Time Travel – the work of historical fiction

Time-TravelWriters of historical fiction are challenged to convey a true picture of the historical setting in terms of characters, dialogue, setting, plot, conflict, theme and world building. Basically time travel for readers. But what does this really entail? How do writers inhabit the mindsets of their characters to create that feeling of being there?

Many authors have responded on A Writer of History with their perspectives. Given that I’m challenging myself to create a novel set in 1870s Paris, I thought I would pull together some of their advice and my own musings. Following is a shopping list of research topics relevant to understanding an era – some will be more important than others depending on the type of story.

  • the political situation, political motivations, broader issues of the era
  • the important figures of the day, prominent people
  • the cost of goods and the types of goods available
  • social customs, arrangements and attitudes
  • the popular books people were reading
  • the type of soap used, toiletries
  • types of clothing worn and fashion of the day; clothes people wear can actually change the way they behave; where people get their clothing
  • how people valued things
  • jokes they told and insults
  • the norms, attitudes, beliefs and expectations of the time and of different stations in life
  • fears
  • constraints of the time period
  • the (sometimes massive) changes that were going on during the time
  • words used at that time, what’s said and what’s left unsaid, speech patterns and rhythms; language and idiom, slang and swear words
  • food and cooking, recipes, who does what
  • furniture and decor
  • housing and architecture, building materials, sources of heat and light
  • entertainment and diversions; popular music, pastimes and hobbies; where people go to meet friends, who else might frequent the places they visit
  • landscape and physical geography; flora and fauna
  • transportation, conveyances and travel
  • sounds, smells, tastes, touches
  • family environment and household matters; family dynamic; family responsibilities and obligations
  • governments and government institutions
  • religious structures and religious norms
  • international alliances
  • military actions and wars (recent and impending), revolutions, military organization
  • layouts of towns and cities
  • material culture
  • everyday life, everyday struggles; What did a typical day look like? Who did what? What was acceptable in society then, and what wasn’t?
  • historical timelines and major events affecting your story
  • occupations and professions
  • medical practices of the day and medicines; psychological know-how
  • legal system, laws and regulations; the way law worked (and who was oppressed and privileged by it and how); rights of women
  • manners and mannerisms
  • beliefs (cultural, religious, political, scientific, philosophic)
  • morality
  • news of the day, important news stories
  • neighbourhoods
  • gossip and scandals
  • international trade
  • class divisions
  • weather and weather patterns; unusual weather events (famines, natural disasters)
  • sex
  • death
  • disease
  • existing and emerging technologies
  • what those who were considered subversive were doing
  • music
  • educational institutions, norms, curriculum
  • changing mores
  • folklore and myth

Well now, that shouldn’t take long, should it?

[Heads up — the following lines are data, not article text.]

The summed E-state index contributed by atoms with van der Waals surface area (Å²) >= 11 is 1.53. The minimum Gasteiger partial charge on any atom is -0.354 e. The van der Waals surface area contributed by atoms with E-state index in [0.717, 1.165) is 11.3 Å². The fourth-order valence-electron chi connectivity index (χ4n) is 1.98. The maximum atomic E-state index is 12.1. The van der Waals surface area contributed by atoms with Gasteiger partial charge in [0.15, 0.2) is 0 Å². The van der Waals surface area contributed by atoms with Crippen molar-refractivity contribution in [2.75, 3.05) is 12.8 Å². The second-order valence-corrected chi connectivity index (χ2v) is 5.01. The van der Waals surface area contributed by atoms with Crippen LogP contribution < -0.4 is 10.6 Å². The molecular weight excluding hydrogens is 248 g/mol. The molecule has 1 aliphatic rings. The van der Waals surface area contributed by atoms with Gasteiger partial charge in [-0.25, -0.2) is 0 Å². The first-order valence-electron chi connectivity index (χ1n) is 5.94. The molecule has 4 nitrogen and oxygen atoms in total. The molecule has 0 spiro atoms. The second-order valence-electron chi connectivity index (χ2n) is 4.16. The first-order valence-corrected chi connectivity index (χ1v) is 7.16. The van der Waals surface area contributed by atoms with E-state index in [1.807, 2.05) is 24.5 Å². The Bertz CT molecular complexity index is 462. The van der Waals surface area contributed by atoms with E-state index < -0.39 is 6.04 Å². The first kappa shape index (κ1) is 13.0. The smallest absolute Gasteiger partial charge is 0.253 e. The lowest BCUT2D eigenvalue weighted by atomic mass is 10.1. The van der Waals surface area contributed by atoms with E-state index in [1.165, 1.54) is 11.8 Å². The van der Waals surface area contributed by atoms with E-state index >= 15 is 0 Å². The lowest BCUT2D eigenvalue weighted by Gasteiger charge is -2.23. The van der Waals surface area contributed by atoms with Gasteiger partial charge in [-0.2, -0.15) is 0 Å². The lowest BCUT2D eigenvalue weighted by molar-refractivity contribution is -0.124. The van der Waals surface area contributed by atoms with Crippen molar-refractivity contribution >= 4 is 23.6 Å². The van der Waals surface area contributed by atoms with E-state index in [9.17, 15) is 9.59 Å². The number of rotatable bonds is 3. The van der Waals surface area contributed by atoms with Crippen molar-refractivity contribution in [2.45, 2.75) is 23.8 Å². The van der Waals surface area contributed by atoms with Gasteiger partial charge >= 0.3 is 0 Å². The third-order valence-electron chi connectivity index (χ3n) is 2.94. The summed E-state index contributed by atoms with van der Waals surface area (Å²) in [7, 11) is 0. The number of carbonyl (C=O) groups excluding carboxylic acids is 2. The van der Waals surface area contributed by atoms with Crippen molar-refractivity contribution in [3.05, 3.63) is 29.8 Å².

FOR MORE ON READING & WRITING HISTORICAL FICTION follow A WRITER OF HISTORY (using the widget on the left sidebar)

M.K. Tod writes historical fiction and blogs about all aspects of the genre at A Writer of History. Her latest novel, LIES TOLD IN SILENCE is set in WWI France and is available from Amazon, NookKoboGoogle Play and iTunes. Her debut novel, UNRAVELLED: Two wars. Two affairs. One marriage. is also available from these retailers.

Mary can be contacted on Facebook, Twitter and Goodreads.

13 thoughts on “Time Travel – the work of historical fiction”

    1. You are very welcome, Alana. After I pulled it together, I must say that I felt rather overwhelmed. I think deciding where to concentrate efforts to serve your novel is critical otherwise authors will spend all their time researching!

  1. This is great…. I’m contemplating a similar task but in Edinburgh. You’re a longer way down the track than I am, so I will follow your journey with interest. Thanks!

  2. Thank you for this wonderful post and helpful list for the historical novelist. I’m new to your blog but will return, as we share many interests. My debut novel, Even in Darkness, covers the entire 20th century in Germany and so involves both world wars. Do stop by http://www.barbarastarknemon.com for a look! Some people think the 15 years of research I did for Even in Darkness was a bit excessive, but perhaps you won’t! I loved every minute of it! Again, thanks for this informative blog…

    1. Great to hear from you, Barbara. Many thanks for stopping by and I hope you find many tidbits of interest. Congratulations on your novel! How interesting that your grandfather has also inspired your writing.

  3. I’m doing something similar for 1730s South of England, a completely new period for me. I don’t know what to start with first, so much to assimilate! I reckon it will take me at least a year to get at least a good enough understanding to be able to outline the novel, let alone start writing. Maybe I’m just slow.

    Thank you for your blog. I randomly came across it the other day and I’m so glad I did, extremely informative.

  4. A great list, Mary, thank you. It is easy to feel overwhelmed by the amount of information we gather but the real struggle, I find, is to wear all this research lightly enough so it doesn’t get in the way of the story!

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